In the Harvard Business Review article “How Facebook Tries to Prevent Office Politics,” Jay Parikh, Facebook’s global head of engineering and infrastructure, advises against hiring “empire builders, self-servers, and whiners” — even if they’re also smart, skilled, and experienced people.
How sensible! And how strategic! Organizations always need competent people who care about growth and progress, know how to focus attention, and can play the “squeaky wheel” when an important issue needs attention.
But they can’t afford employees who care too much about their own success over their company’s, have a pattern of furthering their own interests over those of the people they serve or lead, or are too easily aggrieved at the slightest challenge. No matter how technically proficient they may be, or how badly the business needs their functional capabilities, such people are dangerous to an organization’s stability and effectiveness.
Hire for Help Not Harm
All too often, the short-term satisfaction that comes from filling the last open box on the org chart or bringing a particular expertise in-house is outweighed in the long term by the damage the wrong person can do to the culture, team, or particular individuals. The value of technical accomplishments are drastically undercut when they’re accompanied by a staff exodus or if a resulting dissension in the ranks reduces forward momentum in other areas.
Damaging individuals aren’t necessarily bullies, narcissists, or even pathological. Sometimes they’re just people who somehow succeeded too easily while “looking out for Number One.” Or maybe they got their own way too often, and got used to thinking it was always supposed to happen that way.
But that doesn’t have to be a problem. At Facebook, says Parikh, interview questions are used to screen “for the ability to calibrate to a team environment.” The prompts draw out the candidates to reveal what they’d be like as colleagues. I really like two of Facebook’s questions: “Can you tell me about four people whose careers you have fundamentally improved?” and “Describe a few of your peers at your company and what type of relationship you have with each of them.”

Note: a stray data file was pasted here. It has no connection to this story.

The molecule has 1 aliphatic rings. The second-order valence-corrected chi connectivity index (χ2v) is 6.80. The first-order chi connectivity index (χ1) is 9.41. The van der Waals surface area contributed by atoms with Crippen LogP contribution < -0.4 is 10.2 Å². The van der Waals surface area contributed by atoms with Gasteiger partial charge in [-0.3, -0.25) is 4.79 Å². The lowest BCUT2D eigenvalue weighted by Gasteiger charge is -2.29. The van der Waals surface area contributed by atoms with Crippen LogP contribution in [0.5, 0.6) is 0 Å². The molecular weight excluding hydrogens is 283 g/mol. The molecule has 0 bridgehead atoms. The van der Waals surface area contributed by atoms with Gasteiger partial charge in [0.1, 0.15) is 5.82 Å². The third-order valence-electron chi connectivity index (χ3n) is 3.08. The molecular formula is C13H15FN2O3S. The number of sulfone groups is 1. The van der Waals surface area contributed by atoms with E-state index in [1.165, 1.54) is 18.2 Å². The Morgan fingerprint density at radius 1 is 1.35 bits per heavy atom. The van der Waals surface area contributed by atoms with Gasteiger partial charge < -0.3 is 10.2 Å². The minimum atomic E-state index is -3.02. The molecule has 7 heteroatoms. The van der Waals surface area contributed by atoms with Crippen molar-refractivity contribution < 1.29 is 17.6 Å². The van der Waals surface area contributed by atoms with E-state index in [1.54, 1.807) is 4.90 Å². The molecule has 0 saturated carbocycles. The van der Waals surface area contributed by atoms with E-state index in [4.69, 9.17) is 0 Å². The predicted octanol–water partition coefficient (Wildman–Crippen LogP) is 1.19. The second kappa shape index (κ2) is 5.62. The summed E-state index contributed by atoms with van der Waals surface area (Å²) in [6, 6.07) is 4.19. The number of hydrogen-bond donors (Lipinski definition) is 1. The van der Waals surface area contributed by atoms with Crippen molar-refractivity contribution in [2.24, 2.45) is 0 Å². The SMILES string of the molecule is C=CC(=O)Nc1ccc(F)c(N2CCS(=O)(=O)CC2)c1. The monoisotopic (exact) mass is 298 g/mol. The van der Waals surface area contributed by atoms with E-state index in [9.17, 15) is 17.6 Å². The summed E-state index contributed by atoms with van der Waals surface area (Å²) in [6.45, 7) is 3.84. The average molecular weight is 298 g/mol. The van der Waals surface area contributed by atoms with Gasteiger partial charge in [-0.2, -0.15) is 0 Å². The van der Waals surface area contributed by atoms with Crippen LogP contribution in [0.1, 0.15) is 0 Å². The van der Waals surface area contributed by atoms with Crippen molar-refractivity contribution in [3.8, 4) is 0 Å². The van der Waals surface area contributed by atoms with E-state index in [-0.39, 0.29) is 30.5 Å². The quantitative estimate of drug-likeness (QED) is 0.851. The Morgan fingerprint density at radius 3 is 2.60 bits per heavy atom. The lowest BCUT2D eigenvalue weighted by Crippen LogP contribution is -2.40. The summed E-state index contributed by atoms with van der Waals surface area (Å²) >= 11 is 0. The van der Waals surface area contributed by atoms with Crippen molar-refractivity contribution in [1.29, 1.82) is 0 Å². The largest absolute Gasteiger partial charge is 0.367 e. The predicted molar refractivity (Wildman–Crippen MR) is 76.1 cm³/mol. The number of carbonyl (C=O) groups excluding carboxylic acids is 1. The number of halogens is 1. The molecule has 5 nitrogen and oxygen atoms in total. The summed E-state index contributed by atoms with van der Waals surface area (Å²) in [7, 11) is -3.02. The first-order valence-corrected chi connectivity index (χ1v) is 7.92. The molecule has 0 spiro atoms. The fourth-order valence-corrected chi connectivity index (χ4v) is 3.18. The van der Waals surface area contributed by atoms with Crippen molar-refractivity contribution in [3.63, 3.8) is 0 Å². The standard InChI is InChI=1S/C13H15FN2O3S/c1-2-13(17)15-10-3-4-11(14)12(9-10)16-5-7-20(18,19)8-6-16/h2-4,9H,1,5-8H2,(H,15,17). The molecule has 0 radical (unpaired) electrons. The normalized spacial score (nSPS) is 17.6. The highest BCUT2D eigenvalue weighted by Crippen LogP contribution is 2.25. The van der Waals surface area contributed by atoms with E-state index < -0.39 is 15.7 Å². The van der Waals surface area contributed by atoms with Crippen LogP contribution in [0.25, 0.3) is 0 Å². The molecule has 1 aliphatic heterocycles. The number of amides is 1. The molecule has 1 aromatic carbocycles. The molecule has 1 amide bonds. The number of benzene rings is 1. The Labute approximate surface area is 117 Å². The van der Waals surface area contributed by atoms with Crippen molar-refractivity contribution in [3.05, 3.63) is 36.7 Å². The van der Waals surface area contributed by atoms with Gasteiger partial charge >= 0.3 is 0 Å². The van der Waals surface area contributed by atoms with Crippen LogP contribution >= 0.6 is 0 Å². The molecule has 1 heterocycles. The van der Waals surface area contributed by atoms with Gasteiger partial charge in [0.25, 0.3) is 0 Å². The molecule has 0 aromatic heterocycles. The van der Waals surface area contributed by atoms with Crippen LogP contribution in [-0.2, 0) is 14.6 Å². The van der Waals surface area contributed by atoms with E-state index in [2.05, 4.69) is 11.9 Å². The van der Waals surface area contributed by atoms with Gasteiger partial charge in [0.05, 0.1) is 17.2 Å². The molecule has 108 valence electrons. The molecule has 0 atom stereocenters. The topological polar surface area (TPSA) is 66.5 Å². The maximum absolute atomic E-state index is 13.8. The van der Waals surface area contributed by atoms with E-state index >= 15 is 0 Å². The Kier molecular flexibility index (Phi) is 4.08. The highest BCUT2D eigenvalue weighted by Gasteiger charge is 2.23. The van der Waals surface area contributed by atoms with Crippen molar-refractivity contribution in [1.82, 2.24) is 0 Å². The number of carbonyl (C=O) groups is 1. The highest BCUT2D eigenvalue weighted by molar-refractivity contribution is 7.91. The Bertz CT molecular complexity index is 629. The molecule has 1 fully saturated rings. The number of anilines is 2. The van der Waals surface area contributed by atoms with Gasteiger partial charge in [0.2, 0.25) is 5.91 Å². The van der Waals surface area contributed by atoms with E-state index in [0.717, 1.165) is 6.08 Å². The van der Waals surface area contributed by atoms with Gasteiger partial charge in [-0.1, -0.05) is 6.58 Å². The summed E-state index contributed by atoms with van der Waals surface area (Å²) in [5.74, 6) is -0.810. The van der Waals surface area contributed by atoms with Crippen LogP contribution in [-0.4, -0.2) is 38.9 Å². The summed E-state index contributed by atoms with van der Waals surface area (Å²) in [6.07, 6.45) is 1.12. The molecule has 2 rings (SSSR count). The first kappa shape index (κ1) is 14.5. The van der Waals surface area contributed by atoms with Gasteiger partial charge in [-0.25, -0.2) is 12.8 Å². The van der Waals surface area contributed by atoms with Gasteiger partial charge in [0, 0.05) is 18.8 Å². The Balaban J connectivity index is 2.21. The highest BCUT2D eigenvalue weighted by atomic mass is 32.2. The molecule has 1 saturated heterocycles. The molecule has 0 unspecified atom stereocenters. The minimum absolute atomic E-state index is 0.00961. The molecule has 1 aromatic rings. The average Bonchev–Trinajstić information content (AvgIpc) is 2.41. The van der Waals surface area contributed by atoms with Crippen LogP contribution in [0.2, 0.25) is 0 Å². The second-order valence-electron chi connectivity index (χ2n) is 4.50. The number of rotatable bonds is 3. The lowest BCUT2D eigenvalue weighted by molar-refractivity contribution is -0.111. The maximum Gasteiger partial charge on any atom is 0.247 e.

Asked and Answered
I like those questions because the answers reveal much about relationship, trust, and collaboration — or their absence. These probes could also uncover a rigidity of mindset and belief system, an excessive need to be right, or a drive to gain status or the upper hand over others.
Here are some other useful questions:
- “What kinds of difficulties did you have with your boss?”
- “Tell me about the people who consistently challenged your views.”
- “How did you handle the times when someone tried to block your progress?”
Know Your Needs — and Theirs
These questions invite candidates to expose negative thoughts and problematic situations. Are they focused on how they’ve been wronged or obstructed? Do they share developmental lessons they’ve learned, or acknowledge how they were strengthened by colleagues? Did they find value in being challenged, or were people below them in the hierarchy too uncomfortable to raise concerns with them?
Try to listen for what candidates actually perceived and how they responded. Do they consider themselves to have been more held back or held up by others? Did they see themselves as serving their teams and having high regard for colleagues above, below, and at their own level? Or did they believe they were the source of all success, the lone innovator, or the sole decider?
In the midst of your excitement and relief that you’ve finally found someone who can do the work you need done, it can be hard to ask such penetrating questions. It’s not easy to wait to find someone who can do the work and simultaneously be a good contributor to the organization. But you’re kidding yourself if you think that the wrong person will do the necessary work the right way.
Onward and upward,